The USPTO publishes the Official Gazette on Tuesdays, which is thus when all new patents issue. Every Tuesday, I’ll highlight one or a few interesting patents with a focus on CPC A61K, the class where most pharmaceutical and cosmetic patents are found.
As promised, a patent for (yesterday), instead of last week. This one belongs to Emory University and covers a method of treating a subset of bacterial infections. Specifically, US Patent No. 9,572,864 uses galectin-4 (Gal-4) to treat blood group B positive E. coli infections.
Claim 1 is wonderfully simple, and notwithstanding issues that may arise if the law moves in certain directions, should be a model for claim drafting:
1. A method of treating blood group B positive (BGB+) Escherichia coli infections comprising
administering an effective amount of recombinant human Gal-4 or Gal-4 C-terminal domain peptide to a subject in need thereof.
The claim clearly tells the whole story. The inventors discovered a utility for a class of compounds and used that discovery to invent an application of the compound: treating infections. As a society, we should want scientists to make these kinds of discoveries and turn them into treatments we can buy at the pharmacy.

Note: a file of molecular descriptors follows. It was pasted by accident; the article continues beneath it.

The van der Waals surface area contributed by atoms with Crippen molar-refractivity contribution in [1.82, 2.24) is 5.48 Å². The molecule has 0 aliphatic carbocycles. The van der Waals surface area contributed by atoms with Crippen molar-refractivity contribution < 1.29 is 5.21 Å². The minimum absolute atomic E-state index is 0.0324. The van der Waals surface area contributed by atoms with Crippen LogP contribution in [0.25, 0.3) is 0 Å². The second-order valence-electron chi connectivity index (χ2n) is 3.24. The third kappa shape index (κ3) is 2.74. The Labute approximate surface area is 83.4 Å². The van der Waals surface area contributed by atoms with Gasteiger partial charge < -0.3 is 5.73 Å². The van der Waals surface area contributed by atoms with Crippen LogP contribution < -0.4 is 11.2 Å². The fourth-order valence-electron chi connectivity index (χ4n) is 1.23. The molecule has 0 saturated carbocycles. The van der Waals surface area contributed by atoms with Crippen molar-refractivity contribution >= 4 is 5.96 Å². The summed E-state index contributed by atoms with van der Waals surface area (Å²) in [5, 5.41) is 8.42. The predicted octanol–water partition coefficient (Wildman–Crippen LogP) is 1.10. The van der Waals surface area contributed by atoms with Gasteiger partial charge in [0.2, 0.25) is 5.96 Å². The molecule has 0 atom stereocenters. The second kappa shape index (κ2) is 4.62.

However, because Gal-4 is an innate, naturally occurring peptide, it is worth going through the Mayo-Alice test to see how a court could invalidate it. Step 1: is the patent directed to a natural phenomenon? It is important to remember that the claim must be evaluated as a whole in patent law. Thus, the claim is directed to a method of treating E. coli infections = not a natural phenomenon.
Assuming for the sake of argument that the claim is directed to Gal-4, we move to step 2: is there an inventive something more beyond the natural phenomenon? Again, the answer is clearly yes. The product identified is being put to a use that was heretofore unknown.
Outside of the U.S., such method of treatment claims are not uniformly accepted as patentable subject matter. There are those in the U.S. who advocate a similar result in the U.S., arguing that the compound (here, Gal-4) is naturally occurring, and thus using it to treat a patient is nothing more than “routine” activity (e.g., injecting). That is, thankfully, not the current state of the law, and is not required by Ariosa v. Sequenom, but we should be concerned that the policy trend is towards less secure patents. We must guard against these changes to protect a robust and well-functioning patent system.